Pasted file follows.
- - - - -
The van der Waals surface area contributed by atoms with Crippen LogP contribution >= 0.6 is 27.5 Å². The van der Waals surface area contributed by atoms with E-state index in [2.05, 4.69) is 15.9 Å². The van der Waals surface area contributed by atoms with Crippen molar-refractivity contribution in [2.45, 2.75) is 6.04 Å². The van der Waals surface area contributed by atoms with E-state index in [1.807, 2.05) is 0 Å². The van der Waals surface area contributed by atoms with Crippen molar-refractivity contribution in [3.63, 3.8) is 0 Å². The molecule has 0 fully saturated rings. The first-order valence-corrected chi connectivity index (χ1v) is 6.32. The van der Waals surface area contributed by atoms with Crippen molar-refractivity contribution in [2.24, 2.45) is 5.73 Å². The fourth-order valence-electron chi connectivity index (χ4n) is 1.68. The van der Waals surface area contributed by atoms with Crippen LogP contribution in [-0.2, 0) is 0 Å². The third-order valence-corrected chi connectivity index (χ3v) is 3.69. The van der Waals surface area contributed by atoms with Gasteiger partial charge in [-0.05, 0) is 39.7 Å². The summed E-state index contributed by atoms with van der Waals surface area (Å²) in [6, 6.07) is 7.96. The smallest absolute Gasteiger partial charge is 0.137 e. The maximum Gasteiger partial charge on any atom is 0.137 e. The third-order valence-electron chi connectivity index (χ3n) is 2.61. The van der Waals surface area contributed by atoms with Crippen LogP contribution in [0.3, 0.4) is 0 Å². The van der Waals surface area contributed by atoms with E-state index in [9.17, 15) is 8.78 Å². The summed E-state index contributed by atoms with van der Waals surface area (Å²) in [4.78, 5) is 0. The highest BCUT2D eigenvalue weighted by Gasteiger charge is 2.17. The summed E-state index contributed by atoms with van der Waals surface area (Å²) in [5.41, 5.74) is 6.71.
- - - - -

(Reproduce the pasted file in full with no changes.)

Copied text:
The van der Waals surface area contributed by atoms with Crippen LogP contribution >= 0.6 is 27.5 Å². The van der Waals surface area contributed by atoms with E-state index in [2.05, 4.69) is 15.9 Å². The van der Waals surface area contributed by atoms with Crippen molar-refractivity contribution in [2.45, 2.75) is 6.04 Å². The van der Waals surface area contributed by atoms with E-state index in [1.807, 2.05) is 0 Å². The van der Waals surface area contributed by atoms with Crippen molar-refractivity contribution in [3.63, 3.8) is 0 Å². The molecule has 0 fully saturated rings. The first-order valence-corrected chi connectivity index (χ1v) is 6.32. The van der Waals surface area contributed by atoms with Crippen molar-refractivity contribution in [2.24, 2.45) is 5.73 Å². The fourth-order valence-electron chi connectivity index (χ4n) is 1.68. The van der Waals surface area contributed by atoms with Crippen LogP contribution in [-0.2, 0) is 0 Å². The third-order valence-corrected chi connectivity index (χ3v) is 3.69. The van der Waals surface area contributed by atoms with Gasteiger partial charge in [-0.05, 0) is 39.7 Å². The summed E-state index contributed by atoms with van der Waals surface area (Å²) in [6, 6.07) is 7.96. The smallest absolute Gasteiger partial charge is 0.137 e. The maximum Gasteiger partial charge on any atom is 0.137 e. The third-order valence-electron chi connectivity index (χ3n) is 2.61. The van der Waals surface area contributed by atoms with Crippen LogP contribution in [0.3, 0.4) is 0 Å². The van der Waals surface area contributed by atoms with E-state index in [9.17, 15) is 8.78 Å². The summed E-state index contributed by atoms with van der Waals surface area (Å²) in [4.78, 5) is 0. The highest BCUT2D eigenvalue weighted by Gasteiger charge is 2.17. The summed E-state index contributed by atoms with van der Waals surface area (Å²) in [5.41, 5.74) is 6.71.